How do you develop a reliable self-image?

Your self-image has a significant influence on your behavior.

Recently, I was asked to facilitate a large meeting for the management of an international company.
In our conversation, I realized that the client’s needs didn’t align well with who I am, what I do, and where my strengths lie. Therefore, I decided not to take on the assignment.
As a coach, I work one-on-one or with smaller management teams. No matter how challenging and exciting the assignment sounded, this client would be better served by a strong facilitator than by me.

The image you have of yourself greatly influences your behavior. It impacts the choices you make and, consequently, the successes and failures you experience.

The topic of “self-image” comes up in almost every coaching process. It consistently shows how crucial it is to have an accurate understanding of who you are, how you handle relationships, your work, and your outlook on life. Imagine you’re looking for a new job. A strong self-image is essential for determining what suits you. It’s equally crucial for getting hired and performing well in your job.

For an accurate self-image, you want to use multiple sources.

A quick and reliable way to start is by writing down your strengths and weaknesses. If you struggle with either, consider that your strengths are the qualities you easily show to others, while your weaknesses are the things you prefer to keep hidden.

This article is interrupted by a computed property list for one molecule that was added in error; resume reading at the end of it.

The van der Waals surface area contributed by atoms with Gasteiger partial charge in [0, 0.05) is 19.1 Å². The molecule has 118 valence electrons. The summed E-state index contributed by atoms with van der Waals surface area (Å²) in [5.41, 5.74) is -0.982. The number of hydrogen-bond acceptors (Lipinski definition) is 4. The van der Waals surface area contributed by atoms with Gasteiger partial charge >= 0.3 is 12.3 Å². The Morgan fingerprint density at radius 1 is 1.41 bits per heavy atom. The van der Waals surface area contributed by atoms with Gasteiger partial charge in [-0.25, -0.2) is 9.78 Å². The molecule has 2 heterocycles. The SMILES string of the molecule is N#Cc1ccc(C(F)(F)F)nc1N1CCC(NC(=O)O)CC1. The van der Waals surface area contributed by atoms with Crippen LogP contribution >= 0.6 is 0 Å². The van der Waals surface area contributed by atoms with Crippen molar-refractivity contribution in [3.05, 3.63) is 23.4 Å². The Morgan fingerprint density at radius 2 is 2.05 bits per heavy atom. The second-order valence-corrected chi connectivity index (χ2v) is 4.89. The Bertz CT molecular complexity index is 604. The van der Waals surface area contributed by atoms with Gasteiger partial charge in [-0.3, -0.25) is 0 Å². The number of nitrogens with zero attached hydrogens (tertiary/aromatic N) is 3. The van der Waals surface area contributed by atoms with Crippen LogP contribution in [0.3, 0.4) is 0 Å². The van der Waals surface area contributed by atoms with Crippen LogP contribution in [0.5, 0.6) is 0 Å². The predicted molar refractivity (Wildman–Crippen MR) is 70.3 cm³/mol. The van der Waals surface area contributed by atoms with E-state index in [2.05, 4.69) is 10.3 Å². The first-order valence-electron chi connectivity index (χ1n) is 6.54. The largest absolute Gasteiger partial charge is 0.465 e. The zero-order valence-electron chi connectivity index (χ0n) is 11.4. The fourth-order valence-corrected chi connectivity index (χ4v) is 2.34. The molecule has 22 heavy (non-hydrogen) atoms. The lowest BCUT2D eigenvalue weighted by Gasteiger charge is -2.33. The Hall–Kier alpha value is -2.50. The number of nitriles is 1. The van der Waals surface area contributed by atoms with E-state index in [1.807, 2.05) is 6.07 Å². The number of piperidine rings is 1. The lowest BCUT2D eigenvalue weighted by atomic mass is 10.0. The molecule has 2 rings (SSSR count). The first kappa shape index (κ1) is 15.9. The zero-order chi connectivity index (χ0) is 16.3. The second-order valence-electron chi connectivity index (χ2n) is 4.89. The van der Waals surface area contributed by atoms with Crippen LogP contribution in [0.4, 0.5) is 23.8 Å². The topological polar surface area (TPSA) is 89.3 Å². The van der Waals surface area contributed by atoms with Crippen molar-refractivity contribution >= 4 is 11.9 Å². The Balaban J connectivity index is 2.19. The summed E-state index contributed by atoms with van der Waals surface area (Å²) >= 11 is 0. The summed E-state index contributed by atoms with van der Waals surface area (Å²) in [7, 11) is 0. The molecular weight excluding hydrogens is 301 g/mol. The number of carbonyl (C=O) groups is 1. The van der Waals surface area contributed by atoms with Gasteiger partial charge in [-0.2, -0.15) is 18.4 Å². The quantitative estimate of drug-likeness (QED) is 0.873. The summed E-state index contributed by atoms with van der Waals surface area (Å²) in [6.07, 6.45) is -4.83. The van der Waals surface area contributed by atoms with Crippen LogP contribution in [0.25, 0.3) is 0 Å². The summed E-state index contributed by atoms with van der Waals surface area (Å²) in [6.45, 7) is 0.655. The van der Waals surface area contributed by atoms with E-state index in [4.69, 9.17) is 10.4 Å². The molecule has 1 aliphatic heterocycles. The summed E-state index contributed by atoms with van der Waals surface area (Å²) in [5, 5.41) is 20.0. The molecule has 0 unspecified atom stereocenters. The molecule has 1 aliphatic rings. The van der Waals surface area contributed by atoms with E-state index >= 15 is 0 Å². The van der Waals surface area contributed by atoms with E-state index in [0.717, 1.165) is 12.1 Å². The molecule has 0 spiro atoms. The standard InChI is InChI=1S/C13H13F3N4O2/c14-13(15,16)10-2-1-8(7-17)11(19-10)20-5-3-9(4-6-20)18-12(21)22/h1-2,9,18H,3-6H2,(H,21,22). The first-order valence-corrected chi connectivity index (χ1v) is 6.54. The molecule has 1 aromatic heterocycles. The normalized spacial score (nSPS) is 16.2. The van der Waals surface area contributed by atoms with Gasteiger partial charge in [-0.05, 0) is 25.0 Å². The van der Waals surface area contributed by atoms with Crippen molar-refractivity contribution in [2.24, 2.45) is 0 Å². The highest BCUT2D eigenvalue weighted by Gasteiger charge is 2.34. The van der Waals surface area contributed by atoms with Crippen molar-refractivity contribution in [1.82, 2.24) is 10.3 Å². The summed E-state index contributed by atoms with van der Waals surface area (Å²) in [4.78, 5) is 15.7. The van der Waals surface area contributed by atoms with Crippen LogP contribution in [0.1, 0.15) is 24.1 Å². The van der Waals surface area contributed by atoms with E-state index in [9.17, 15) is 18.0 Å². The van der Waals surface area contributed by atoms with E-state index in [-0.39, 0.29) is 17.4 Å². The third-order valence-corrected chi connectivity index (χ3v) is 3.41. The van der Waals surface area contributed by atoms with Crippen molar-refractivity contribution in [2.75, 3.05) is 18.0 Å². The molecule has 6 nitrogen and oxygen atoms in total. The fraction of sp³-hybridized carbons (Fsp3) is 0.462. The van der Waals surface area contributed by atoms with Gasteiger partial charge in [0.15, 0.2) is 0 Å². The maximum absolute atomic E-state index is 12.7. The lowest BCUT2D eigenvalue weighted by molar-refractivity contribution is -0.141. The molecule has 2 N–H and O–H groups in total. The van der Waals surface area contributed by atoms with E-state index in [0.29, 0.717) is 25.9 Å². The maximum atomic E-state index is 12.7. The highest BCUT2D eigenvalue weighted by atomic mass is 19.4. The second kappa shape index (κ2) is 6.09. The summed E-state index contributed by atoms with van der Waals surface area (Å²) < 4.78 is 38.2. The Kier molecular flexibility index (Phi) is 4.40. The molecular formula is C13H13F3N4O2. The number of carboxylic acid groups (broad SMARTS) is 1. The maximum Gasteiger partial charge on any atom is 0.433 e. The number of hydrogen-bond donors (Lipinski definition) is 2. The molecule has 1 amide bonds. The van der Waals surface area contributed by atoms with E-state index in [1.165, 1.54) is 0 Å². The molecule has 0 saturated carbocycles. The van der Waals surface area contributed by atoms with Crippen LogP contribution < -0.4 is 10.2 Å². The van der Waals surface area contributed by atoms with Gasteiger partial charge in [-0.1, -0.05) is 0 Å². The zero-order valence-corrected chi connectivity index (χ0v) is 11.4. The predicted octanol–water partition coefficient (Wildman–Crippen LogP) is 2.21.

Combine your own insights with feedback from those around you. Gathering 360-degree feedback is straightforward and incredibly valuable. Ask 20 people you regularly interact with to describe three of your qualities, followed by one area for improvement. Use email or messaging apps to give them time to reflect, and set a deadline. Choose people from both your personal and professional circles, mixing horizontal relationships (colleagues, friends, siblings) with vertical ones (supervisors, parents, children, those you lead). What patterns can you identify in the responses you receive?

Finally, you can use a personality questionnaire. At www.16personalities.com, you’ll find a short, free version of one of the most widely used assessments. Once you have your report based on your answers, read it carefully and consider whether you recognize yourself in each trait described. You may not identify with some traits. In those cases, think about how you do see yourself and make a note. Just the act of reflecting in this way helps sharpen your self-perception.

Want to know more? Send me a message.